Living with Gaucher Disease: Amr

Sanofi Genzyme has been committed to the Gaucher community for more than 30 years. We launched the first therapy for Gaucher disease in 1991 and shortly thereafter established a humanitarian program, enabling patients in circumstances where treatment access is limited gain access to therapy.

Today, our commitment continues with more than 6,000 patients around the world on a Sanofi Genzyme therapy for Gaucher disease, including 400 receiving treatment free of charge through our humanitarian program. Our research and development also continues, as we apply our knowledge to the development of investigational therapies for patients with Gaucher disease type 3 and a genetic form of Parkinson’s disease.

October 1 marked International Gaucher Day and in the U.S. October is recognized as National Gaucher Disease Awareness Month. In honor of those living with Gaucher disease, we tell stories that demonstrate the strength and success of those living with this rare disease.

Amr, Egypt

Maamon and his family were living in Aman, Jordan in 1997 when his son, Amr’s inexplicable deteriorating health led them to look for answers anywhere they could. A Jordanian blood specialist confirmed that the mysterious illness afflicting their son was Gaucher disease and recommended that they seek the counsel of a doctor in Jerusalem who had experience with it. Dr. Zimran, an early treater of Gaucher disease, examined Amr and told the family that he needed an enzyme replacement therapy that was unavailable to them in Israel. The doctor did, however, hear about treatments being provided in Cairo, Egypt through a new program and helped Amr’s family make contact with Genzyme to petition for help. Shortly after, Amr became the first patient admitted into Sanofi Genzyme’s humanitarian program in Egypt.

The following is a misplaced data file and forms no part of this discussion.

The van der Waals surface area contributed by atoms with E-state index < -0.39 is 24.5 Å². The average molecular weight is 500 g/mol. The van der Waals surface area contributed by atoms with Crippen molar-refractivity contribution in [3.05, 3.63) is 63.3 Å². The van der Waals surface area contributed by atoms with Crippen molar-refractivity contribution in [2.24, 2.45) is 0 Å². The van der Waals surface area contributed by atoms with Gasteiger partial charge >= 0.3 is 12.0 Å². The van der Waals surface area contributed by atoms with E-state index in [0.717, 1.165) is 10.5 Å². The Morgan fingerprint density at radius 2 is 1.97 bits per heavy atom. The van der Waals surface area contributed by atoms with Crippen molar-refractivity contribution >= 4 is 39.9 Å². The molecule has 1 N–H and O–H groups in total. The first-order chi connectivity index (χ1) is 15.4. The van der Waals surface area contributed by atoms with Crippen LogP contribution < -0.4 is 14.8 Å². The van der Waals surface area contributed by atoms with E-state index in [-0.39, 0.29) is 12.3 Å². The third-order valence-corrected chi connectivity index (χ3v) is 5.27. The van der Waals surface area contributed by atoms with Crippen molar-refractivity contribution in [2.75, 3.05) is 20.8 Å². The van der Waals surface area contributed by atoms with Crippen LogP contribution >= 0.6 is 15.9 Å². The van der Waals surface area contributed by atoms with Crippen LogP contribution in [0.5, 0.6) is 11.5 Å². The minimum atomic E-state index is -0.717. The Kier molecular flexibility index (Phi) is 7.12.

Image of Humanitarian patient named Amr

This marked the beginning of the Gaucher Initiative, a collaboration with Project Hope to provide Gaucher patients with access to therapy regardless of their ability to pay.

Today Amr says, “I love anything creative… So I love concerts, I love dancing. I took dance classes for a little period of time. I love drawing and art. I like to go to the opera house. I like to go to some galleries. That’s all for myself.”

Since its inception, hundreds of patients in Egypt have received treatment free of cost and the program has helped build the capacity of the Egyptian health system to properly diagnose, refer and manage Gaucher patients. The program has also contributed to countrywide understanding of the disease.

To learn more about Gaucher disease, visit

Last update: 10/2017

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